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30 06 2010

“The challenge here is . . . to see what could be done to restore this baby to the normal female appearance which would be compatible with her parents presenting her as a girl, with her eventually becoming somebody’s wife, and having normal sexual development, and becoming a mother. And she has all the machinery for motherhood, and therefore nothing should stop that, if we can repair her surgically and help her psychologically to continue to grow and develop as a girl.”

Pediatrician Maria New, in a 2001 presentation to the CARES Foundation, a ‘nonprofit organization committed to improving the lives of families and individuals affected by Congenital Adrenal Hyperplasia.’  Girls affected by CAH have been prenatally exposed to higher-than-normal levels of androgens, and can lead to ambiguous genitalia; there may—emphasize may—also be a link to bi- and homosexuality.

New has been experimenting—without any institutional review board approval or the usual experimental controls—on pregnant women, dosing them with the steroid dexamethasone. Notes Alice Dreger, Ellen Feder, and Anne Tamar-Mattis in a recent Hastings Center Bioethics Forum post quote another paper by New & her colleague Saroj Nimkarn:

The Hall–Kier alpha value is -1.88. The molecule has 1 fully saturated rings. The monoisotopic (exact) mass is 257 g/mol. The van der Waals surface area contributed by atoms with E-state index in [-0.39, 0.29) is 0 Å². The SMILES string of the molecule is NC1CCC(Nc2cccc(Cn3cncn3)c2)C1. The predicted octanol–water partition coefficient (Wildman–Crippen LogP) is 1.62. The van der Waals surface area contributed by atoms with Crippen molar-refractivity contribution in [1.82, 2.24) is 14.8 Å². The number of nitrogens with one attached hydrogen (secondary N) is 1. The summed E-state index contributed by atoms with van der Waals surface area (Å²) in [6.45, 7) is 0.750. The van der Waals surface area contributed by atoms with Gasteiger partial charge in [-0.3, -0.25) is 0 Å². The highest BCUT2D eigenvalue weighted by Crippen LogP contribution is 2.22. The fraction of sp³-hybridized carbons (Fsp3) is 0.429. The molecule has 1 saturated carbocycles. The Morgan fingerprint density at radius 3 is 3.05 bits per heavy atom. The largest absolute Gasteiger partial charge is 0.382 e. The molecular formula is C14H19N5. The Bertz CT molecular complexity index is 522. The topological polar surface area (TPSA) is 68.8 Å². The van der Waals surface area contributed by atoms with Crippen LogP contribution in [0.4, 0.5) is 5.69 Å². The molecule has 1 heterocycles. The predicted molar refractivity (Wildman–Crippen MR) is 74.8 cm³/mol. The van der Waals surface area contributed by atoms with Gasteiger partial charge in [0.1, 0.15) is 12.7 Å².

“Gender-related behaviors, namely childhood play, peer association, career and leisure time preferences in adolescence and adulthood, maternalism, aggression, and sexual orientation become masculinized in 46,XX girls and women with 21OHD deficiency [CAH]. These abnormalities have been attributed to the effects of excessive prenatal androgen levels on the sexual differentiation of the brain and later on behavior.”

Dreger et. al. note that ‘It seems more than a little ironic to have New, one of the first women pediatric endocrinologists and a member of the National Academy of Sciences, constructing women who go into “men’s” fields as “abnormal.”’

(h/ts: Andrew Sullivan, Dan Savage, the Bioethics Forum)


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